In recent past, several insurance providers (Manulife, Blue Cross, etc.) have stated that their policy will cover any therapist so long as the practitioner is in good standing with an association – which I am.

However, some policies only cover therapists with certain designations. For example, some will only cover psychologists and/or social workers.

If your policy does not cover counselling or only covers you for visits to a psychologist, you’d be welcome to ask your physician to write a note to your insurance provider stating that you would prefer to see me as your therapist instead. Insurance companies tend to accept notes from physicians quite readily.

What is the difference between a psychiatrist, psychologist, counsellor and psychotherapist?

Good question!

All these professionals will work toward improving your mental health if you choose to see them, depending on your needs.

Mental health is a broad term that includes physical, emotional and social well-being and an optimal ability to use one’s thinking faculties, regulate emotions, feel, interact well with others and form meaningful connections.

A psychiatrist is a physician who has spent several additional years studying the nature of mental illness.  He or she has the ability to diagnose and prescribe medications for people with psychiatric illnesses. Some psychiatrists also offer therapy, but this practice is much less common than it was even 30 years ago.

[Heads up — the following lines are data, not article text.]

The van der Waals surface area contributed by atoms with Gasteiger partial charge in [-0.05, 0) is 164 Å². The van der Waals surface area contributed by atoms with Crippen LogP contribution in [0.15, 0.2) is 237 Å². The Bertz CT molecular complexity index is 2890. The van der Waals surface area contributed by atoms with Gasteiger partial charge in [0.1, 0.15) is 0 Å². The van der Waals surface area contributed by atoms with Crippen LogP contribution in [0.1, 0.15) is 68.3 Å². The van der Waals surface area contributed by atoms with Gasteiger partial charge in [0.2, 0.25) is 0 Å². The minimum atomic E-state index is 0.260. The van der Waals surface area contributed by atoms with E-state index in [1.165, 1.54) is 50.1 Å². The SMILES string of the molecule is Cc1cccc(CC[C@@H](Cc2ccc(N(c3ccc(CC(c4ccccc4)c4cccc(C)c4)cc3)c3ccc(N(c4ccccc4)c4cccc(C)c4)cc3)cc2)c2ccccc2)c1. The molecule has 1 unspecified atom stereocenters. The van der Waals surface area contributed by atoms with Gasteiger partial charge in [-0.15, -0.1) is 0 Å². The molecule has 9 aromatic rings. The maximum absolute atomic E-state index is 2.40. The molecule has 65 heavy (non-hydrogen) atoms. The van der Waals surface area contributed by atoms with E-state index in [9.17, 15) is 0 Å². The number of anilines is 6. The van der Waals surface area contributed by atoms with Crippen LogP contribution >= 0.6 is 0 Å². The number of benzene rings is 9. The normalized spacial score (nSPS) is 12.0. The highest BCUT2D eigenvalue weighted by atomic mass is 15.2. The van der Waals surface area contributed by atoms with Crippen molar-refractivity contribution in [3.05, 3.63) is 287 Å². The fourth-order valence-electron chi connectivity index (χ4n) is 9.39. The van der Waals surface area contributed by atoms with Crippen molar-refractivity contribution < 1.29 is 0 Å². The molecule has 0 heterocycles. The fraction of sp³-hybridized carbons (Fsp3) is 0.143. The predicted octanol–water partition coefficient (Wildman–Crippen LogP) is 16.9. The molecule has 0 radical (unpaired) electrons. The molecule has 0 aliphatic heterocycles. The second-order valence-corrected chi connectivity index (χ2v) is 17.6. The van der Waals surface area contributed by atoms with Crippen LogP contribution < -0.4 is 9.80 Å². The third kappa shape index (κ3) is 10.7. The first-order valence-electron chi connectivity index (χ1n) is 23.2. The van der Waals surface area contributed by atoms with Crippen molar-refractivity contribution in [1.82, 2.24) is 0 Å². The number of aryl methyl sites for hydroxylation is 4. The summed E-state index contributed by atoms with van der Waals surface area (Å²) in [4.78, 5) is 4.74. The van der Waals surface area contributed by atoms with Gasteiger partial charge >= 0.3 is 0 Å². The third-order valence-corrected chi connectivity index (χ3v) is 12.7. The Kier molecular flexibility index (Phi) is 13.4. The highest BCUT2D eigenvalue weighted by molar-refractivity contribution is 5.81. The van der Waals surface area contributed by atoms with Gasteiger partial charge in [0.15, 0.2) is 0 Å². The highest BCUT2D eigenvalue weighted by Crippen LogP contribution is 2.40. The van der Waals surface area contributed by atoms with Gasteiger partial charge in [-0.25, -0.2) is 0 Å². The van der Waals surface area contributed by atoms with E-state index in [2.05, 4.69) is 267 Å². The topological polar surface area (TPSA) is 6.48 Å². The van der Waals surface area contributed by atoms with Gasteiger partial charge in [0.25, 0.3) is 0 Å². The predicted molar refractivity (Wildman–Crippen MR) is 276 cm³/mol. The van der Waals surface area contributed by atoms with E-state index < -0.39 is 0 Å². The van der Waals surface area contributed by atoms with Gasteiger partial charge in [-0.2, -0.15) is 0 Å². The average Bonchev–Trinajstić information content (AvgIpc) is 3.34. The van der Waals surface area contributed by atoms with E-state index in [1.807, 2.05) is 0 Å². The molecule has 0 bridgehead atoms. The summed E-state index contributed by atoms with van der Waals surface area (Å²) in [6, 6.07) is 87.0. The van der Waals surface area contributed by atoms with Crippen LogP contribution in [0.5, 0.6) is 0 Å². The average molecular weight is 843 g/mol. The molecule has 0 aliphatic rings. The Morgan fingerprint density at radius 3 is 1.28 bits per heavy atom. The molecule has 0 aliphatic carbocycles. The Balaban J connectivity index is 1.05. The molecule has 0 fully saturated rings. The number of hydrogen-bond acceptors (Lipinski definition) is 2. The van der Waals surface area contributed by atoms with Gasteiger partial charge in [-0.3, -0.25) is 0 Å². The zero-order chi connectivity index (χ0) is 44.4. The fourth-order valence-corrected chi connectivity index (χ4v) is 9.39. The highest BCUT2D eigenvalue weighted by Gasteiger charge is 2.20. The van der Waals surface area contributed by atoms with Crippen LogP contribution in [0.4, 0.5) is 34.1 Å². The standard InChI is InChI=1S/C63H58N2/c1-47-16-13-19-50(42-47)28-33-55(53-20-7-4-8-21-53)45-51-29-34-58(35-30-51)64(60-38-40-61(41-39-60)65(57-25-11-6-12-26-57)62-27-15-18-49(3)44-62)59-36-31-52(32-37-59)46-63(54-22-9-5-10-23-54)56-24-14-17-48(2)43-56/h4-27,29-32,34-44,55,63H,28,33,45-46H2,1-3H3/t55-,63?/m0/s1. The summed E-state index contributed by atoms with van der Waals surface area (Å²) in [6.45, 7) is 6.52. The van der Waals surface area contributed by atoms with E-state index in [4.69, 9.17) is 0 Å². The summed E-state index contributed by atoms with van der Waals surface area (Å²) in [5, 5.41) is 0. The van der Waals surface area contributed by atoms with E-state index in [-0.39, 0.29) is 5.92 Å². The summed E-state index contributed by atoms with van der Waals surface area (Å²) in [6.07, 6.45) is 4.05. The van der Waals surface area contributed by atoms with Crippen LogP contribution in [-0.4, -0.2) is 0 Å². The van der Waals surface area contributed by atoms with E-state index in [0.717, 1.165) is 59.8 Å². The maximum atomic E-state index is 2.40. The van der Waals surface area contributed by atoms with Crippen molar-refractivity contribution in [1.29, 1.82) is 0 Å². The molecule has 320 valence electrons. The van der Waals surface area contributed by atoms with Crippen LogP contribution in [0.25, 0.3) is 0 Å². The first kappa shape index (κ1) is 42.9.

A psychologist is typically someone who has a Doctorate Degree in some field of psychology. That is why they often have “Dr.” as part of their title although they are not medical doctors and cannot prescribe medication in BC. Psychologists are trained to use tests to assess and diagnose mental, emotional and behavioural problems and to help people overcome those problems using a variety of treatments or psychotherapies.

Counsellors’ educational level can vary from a college diploma to a doctorate degree. Typically, counsellors pursue further professional development through a variety of courses and choose to specialize in one technique (Cognitive-Behavioural Therapy, Art Therapy, IMAGO therapy, etc.), work with a specific population (couples and family, children, teens, adults only, etc.) or address a specific problem (anxiety, trauma, marital issues, etc.).

Psychotherapists and counsellors are often grouped together and the terms are used interchangeably, but there are some distinctions. Although the terms counsellor and psychotherapist are not regulated in BC, it is understood that all psychotherapists are counsellors, but only some counsellors, like me, are psychotherapists.

The term psychotherapist is ascribed to an individual with special training who meets with others with the intention of establishing a therapeutic outcome. The emphasis is on the training.

As a counsellor, I chose to specialize in Psychoanalytic Theory and Practice (also referred to as Psychodynamic Psychotherapy). That is why I refer to myself as both a psychotherapist and a counsellor. There are few counsellors that are extensively trained in this powerful therapeutic modality in Vancouver, BC, and even fewer who are trained/training with the Canadian Psychoanalytic Society. I am proud to be one of them.

What forms of payment do you accept?

I accept e-transfer, cash, and all major credit cards.